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Last updated: Oct 08, 2021
8 min read

Miscarriage: symptoms, causes, types, risk factors

Miscarriages are pregnancy losses that occur before 20 weeks gestation. Miscarriages are common and occur in upwards of 20% of all pregnancies. Having a miscarriage doesn’t mean you can’t go on to have a healthy future pregnancy.

Disclaimer

If you have any medical questions or concerns, please talk to your healthcare provider. The articles on Health Guide are underpinned by peer-reviewed research and information drawn from medical societies and governmental agencies. However, they are not a substitute for professional medical advice, diagnosis, or treatment.

Learning that you are pregnant often comes with a lot of emotions. Once you get that positive pregnancy test, you start thinking about how your life may change. You might even begin preparing for a new baby and telling family and friends. And then, amid all that thinking and planning, you learn your pregnancy is no longer viable. 

A miscarriage can occur for several reasons. No matter when it happens or why it happens, it’s normal to grieve following a pregnancy loss—even if your emotions surrounding the pregnancy were complicated. 

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What is a miscarriage?

Miscarriages are pregnancy losses that occur before 20 weeks of pregnancy. While miscarriages often feel like isolating experiences, the truth is they are quite common. Up to 26% of all pregnancies end in loss, and about 10% of all clinically recognized pregnancies—pregnancies with a detectable heartbeat—end in miscarriage (Dugas, 2021).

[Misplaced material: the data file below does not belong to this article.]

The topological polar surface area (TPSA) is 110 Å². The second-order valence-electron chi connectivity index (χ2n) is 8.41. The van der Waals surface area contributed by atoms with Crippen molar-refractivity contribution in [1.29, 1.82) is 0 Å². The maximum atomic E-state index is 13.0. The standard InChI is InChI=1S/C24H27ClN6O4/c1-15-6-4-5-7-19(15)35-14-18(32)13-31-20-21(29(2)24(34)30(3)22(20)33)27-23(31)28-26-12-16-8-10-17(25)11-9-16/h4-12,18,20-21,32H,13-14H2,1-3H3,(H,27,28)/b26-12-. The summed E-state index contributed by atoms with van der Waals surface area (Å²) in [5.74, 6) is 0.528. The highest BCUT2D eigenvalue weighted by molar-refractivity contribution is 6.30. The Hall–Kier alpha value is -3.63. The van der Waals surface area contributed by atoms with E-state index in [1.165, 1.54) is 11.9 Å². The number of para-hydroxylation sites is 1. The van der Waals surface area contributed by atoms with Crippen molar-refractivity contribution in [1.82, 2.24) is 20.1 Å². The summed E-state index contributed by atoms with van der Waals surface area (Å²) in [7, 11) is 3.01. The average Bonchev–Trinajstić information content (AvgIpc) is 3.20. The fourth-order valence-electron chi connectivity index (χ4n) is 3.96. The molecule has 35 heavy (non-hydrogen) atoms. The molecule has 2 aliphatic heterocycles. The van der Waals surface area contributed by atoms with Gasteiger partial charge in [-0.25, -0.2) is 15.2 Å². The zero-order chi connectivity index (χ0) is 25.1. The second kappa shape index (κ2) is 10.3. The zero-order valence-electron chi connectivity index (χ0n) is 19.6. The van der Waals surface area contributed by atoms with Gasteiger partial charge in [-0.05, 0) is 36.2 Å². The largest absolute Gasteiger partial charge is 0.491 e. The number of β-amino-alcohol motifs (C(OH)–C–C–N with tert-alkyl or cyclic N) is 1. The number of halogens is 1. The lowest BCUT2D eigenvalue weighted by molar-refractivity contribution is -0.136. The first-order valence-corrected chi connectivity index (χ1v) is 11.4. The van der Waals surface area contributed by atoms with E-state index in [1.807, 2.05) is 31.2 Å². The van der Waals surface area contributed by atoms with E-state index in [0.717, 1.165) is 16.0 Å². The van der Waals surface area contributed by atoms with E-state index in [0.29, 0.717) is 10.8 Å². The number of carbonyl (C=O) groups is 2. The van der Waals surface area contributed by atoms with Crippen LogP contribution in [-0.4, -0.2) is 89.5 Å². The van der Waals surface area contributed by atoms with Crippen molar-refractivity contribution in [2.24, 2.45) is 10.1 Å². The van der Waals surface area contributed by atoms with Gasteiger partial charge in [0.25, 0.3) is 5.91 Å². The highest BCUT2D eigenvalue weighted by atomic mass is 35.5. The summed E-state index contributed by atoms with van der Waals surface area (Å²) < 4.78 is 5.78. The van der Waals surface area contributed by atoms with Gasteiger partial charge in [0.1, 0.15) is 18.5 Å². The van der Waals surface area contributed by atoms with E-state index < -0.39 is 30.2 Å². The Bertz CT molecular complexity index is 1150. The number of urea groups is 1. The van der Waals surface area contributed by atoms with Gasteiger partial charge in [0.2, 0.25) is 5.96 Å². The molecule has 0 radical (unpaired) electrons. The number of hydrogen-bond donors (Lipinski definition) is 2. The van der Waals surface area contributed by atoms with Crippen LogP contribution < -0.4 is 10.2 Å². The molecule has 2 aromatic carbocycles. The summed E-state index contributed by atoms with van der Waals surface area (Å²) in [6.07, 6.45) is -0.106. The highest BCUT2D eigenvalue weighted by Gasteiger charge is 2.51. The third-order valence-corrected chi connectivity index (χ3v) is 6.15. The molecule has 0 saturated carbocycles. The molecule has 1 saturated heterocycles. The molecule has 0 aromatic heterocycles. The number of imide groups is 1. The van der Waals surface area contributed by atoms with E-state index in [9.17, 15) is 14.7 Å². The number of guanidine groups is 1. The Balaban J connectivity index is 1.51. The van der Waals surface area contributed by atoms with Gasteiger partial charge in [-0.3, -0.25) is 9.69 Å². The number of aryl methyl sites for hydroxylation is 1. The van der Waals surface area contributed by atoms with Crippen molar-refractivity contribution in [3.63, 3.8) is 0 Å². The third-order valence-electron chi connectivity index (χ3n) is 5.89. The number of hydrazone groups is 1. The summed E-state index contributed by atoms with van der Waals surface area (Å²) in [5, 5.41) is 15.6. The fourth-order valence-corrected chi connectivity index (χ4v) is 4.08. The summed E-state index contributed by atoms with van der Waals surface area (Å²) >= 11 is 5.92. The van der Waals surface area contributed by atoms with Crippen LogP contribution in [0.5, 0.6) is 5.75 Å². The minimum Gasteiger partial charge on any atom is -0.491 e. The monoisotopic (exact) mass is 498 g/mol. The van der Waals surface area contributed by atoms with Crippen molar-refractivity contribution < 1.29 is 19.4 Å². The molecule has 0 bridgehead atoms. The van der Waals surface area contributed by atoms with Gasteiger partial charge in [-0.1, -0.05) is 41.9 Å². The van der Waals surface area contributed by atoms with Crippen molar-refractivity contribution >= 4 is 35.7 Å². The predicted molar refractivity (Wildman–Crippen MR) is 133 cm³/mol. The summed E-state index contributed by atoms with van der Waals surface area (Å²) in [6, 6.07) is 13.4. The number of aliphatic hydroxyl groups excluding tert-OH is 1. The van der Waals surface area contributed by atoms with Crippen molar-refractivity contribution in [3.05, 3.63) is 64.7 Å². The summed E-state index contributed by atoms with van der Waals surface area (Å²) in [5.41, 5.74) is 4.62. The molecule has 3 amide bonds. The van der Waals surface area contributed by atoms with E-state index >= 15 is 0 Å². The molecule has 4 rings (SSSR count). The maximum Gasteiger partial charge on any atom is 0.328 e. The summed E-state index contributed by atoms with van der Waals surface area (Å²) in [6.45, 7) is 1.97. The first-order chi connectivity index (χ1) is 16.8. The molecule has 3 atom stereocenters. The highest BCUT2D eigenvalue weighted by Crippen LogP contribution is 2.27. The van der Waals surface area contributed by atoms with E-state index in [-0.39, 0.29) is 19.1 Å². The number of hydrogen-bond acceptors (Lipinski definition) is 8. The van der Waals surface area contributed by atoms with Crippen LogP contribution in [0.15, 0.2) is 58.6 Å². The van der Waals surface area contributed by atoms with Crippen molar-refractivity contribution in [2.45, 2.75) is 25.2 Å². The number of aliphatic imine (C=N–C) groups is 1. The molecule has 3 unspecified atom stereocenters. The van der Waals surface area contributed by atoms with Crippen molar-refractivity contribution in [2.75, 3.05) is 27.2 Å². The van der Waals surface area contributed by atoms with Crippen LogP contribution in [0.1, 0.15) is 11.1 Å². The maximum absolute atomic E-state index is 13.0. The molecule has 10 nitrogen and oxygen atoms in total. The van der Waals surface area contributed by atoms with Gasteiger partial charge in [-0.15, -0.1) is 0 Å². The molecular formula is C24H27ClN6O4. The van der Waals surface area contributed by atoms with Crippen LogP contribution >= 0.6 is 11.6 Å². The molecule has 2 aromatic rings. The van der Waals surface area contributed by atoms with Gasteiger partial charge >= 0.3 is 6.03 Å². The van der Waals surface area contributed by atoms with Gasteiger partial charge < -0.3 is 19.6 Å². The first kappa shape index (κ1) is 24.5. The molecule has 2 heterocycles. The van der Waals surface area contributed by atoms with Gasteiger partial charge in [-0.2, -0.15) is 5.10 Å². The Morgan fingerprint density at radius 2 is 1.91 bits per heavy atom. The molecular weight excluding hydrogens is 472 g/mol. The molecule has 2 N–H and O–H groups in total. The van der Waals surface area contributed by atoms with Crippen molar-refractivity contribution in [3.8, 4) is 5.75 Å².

About 80% of those pregnancy losses happen during the first trimester (the first 12 weeks of pregnancy). After 20 weeks, the loss is usually considered a stillbirth. Fortunately, the risk of miscarriage drops the further along you are (Prine, 2011; Dugas, 2021). 

Causes of miscarriage 

There are a few causes of miscarriage, but about 50% of early losses are due to fetal chromosomal abnormalities. Chromosomal abnormalities are common and occur when either the sperm, egg, or both sex cells have an irregular number of chromosomes, DNA molecules that carry genetic material (American Society for Reproductive Medicine, 2012). 

Healthy sperm and egg cells have 23 chromosomes each and join to create an embryo with 46 chromosomes. The older you are, the higher your risk of chromosomal abnormalities and miscarriage becomes (American Society for Reproductive Medicine, 2012). 

Some medical conditions can increase your risk of miscarriage. If you have lost multiple pregnancies, speak to your healthcare provider about your concerns. You can also see a reproductive endocrinologist, an infertility specialist, who can help diagnose what’s causing your miscarriages and help you plan for future pregnancies (Garcıa-Enguıdanos, 2002). 

Risk factors that can lead to pregnancy loss include (Garcıa-Enguıdanos, 2002): 

  • Thrombophilia, a condition that causes increased blood clots
  • Antiphospholipid syndrome, an immune disorder that causes increased blood clots
  • Thyroid disorders, such as an underactive thyroid  
  • Uterine malformations, changes to the normal size and structure of the uterus 
  • Uterine fibroids, non-cancerous masses that grow in the uterus
  • Hypertension, also known as high blood pressure